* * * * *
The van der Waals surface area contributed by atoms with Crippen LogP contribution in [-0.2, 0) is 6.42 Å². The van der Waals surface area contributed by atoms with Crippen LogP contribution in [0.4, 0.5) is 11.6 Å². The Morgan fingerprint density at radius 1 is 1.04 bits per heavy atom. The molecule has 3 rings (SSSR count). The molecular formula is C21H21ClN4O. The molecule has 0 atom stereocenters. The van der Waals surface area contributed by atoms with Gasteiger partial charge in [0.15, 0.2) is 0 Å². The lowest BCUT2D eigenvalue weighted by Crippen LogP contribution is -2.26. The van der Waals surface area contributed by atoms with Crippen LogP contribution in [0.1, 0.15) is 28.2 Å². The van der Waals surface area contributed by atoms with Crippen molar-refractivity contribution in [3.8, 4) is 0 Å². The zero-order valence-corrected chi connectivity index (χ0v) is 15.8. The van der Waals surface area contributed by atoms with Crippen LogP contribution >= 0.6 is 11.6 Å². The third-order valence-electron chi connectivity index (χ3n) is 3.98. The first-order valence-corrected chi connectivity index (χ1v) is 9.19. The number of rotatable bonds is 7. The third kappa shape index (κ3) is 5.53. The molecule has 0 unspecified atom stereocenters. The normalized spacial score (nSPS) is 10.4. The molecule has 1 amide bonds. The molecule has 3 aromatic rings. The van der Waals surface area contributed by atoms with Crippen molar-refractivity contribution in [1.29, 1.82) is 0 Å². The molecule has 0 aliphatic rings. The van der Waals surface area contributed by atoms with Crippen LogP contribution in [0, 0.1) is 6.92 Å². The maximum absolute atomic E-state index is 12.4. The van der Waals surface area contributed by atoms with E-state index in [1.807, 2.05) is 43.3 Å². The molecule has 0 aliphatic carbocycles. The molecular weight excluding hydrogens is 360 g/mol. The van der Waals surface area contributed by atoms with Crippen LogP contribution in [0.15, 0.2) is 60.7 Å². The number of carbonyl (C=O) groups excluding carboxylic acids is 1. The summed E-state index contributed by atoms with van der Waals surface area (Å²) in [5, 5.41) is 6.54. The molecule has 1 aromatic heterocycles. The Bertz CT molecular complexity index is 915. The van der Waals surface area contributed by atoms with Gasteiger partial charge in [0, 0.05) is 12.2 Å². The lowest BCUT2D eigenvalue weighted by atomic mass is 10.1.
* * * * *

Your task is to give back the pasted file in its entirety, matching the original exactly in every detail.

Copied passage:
The van der Waals surface area contributed by atoms with Crippen LogP contribution in [-0.2, 0) is 6.42 Å². The van der Waals surface area contributed by atoms with Crippen LogP contribution in [0.4, 0.5) is 11.6 Å². The Morgan fingerprint density at radius 1 is 1.04 bits per heavy atom. The molecule has 3 rings (SSSR count). The molecular formula is C21H21ClN4O. The molecule has 0 atom stereocenters. The van der Waals surface area contributed by atoms with Gasteiger partial charge in [0.15, 0.2) is 0 Å². The lowest BCUT2D eigenvalue weighted by Crippen LogP contribution is -2.26. The van der Waals surface area contributed by atoms with Crippen LogP contribution in [0.1, 0.15) is 28.2 Å². The van der Waals surface area contributed by atoms with Crippen molar-refractivity contribution in [3.8, 4) is 0 Å². The zero-order valence-corrected chi connectivity index (χ0v) is 15.8. The van der Waals surface area contributed by atoms with Crippen LogP contribution >= 0.6 is 11.6 Å². The third-order valence-electron chi connectivity index (χ3n) is 3.98. The first-order valence-corrected chi connectivity index (χ1v) is 9.19. The number of rotatable bonds is 7. The third kappa shape index (κ3) is 5.53. The molecule has 0 unspecified atom stereocenters. The normalized spacial score (nSPS) is 10.4. The molecule has 1 amide bonds. The molecule has 3 aromatic rings. The van der Waals surface area contributed by atoms with Crippen molar-refractivity contribution in [1.29, 1.82) is 0 Å². The molecule has 0 aliphatic rings. The van der Waals surface area contributed by atoms with Crippen LogP contribution in [0, 0.1) is 6.92 Å². The maximum absolute atomic E-state index is 12.4. The van der Waals surface area contributed by atoms with E-state index in [1.807, 2.05) is 43.3 Å². The molecule has 0 aliphatic carbocycles. The molecular weight excluding hydrogens is 360 g/mol. The van der Waals surface area contributed by atoms with Crippen LogP contribution in [0.15, 0.2) is 60.7 Å². The number of carbonyl (C=O) groups excluding carboxylic acids is 1. The summed E-state index contributed by atoms with van der Waals surface area (Å²) in [5, 5.41) is 6.54. The molecule has 1 aromatic heterocycles. The Bertz CT molecular complexity index is 915. The van der Waals surface area contributed by atoms with Gasteiger partial charge in [0, 0.05) is 12.2 Å². The lowest BCUT2D eigenvalue weighted by atomic mass is 10.1.